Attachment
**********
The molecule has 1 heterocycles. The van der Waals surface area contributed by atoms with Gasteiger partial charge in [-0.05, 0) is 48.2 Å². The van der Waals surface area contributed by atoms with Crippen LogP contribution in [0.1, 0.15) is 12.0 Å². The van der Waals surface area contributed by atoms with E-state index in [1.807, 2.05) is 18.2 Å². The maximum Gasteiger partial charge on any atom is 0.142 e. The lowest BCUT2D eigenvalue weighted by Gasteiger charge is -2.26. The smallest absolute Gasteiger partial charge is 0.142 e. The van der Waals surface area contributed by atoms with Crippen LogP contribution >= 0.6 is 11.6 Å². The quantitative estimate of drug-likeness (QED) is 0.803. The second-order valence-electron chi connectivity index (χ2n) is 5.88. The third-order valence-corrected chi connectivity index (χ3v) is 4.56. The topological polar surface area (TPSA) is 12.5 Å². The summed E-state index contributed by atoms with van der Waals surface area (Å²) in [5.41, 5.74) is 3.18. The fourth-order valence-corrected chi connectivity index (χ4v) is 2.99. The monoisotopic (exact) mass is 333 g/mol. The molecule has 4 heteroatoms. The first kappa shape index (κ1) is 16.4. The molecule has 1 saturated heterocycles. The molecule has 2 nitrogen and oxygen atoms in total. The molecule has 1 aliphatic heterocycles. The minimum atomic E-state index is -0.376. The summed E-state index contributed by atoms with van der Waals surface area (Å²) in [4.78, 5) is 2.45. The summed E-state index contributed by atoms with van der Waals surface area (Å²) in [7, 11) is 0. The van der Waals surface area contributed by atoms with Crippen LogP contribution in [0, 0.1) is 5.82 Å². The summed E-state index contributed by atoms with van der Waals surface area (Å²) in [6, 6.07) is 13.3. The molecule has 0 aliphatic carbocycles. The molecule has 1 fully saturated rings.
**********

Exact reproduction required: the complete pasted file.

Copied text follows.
The molecule has 1 heterocycles. The van der Waals surface area contributed by atoms with Gasteiger partial charge in [-0.05, 0) is 48.2 Å². The van der Waals surface area contributed by atoms with Crippen LogP contribution in [0.1, 0.15) is 12.0 Å². The van der Waals surface area contributed by atoms with E-state index in [1.807, 2.05) is 18.2 Å². The maximum Gasteiger partial charge on any atom is 0.142 e. The lowest BCUT2D eigenvalue weighted by Gasteiger charge is -2.26. The smallest absolute Gasteiger partial charge is 0.142 e. The van der Waals surface area contributed by atoms with Crippen LogP contribution >= 0.6 is 11.6 Å². The quantitative estimate of drug-likeness (QED) is 0.803. The second-order valence-electron chi connectivity index (χ2n) is 5.88. The third-order valence-corrected chi connectivity index (χ3v) is 4.56. The topological polar surface area (TPSA) is 12.5 Å². The summed E-state index contributed by atoms with van der Waals surface area (Å²) in [5.41, 5.74) is 3.18. The fourth-order valence-corrected chi connectivity index (χ4v) is 2.99. The monoisotopic (exact) mass is 333 g/mol. The molecule has 4 heteroatoms. The first kappa shape index (κ1) is 16.4. The molecule has 1 saturated heterocycles. The molecule has 2 nitrogen and oxygen atoms in total. The molecule has 1 aliphatic heterocycles. The minimum atomic E-state index is -0.376. The summed E-state index contributed by atoms with van der Waals surface area (Å²) in [4.78, 5) is 2.45. The summed E-state index contributed by atoms with van der Waals surface area (Å²) in [7, 11) is 0. The van der Waals surface area contributed by atoms with Crippen LogP contribution in [0, 0.1) is 5.82 Å². The summed E-state index contributed by atoms with van der Waals surface area (Å²) in [6, 6.07) is 13.3. The molecule has 0 aliphatic carbocycles. The molecule has 1 fully saturated rings.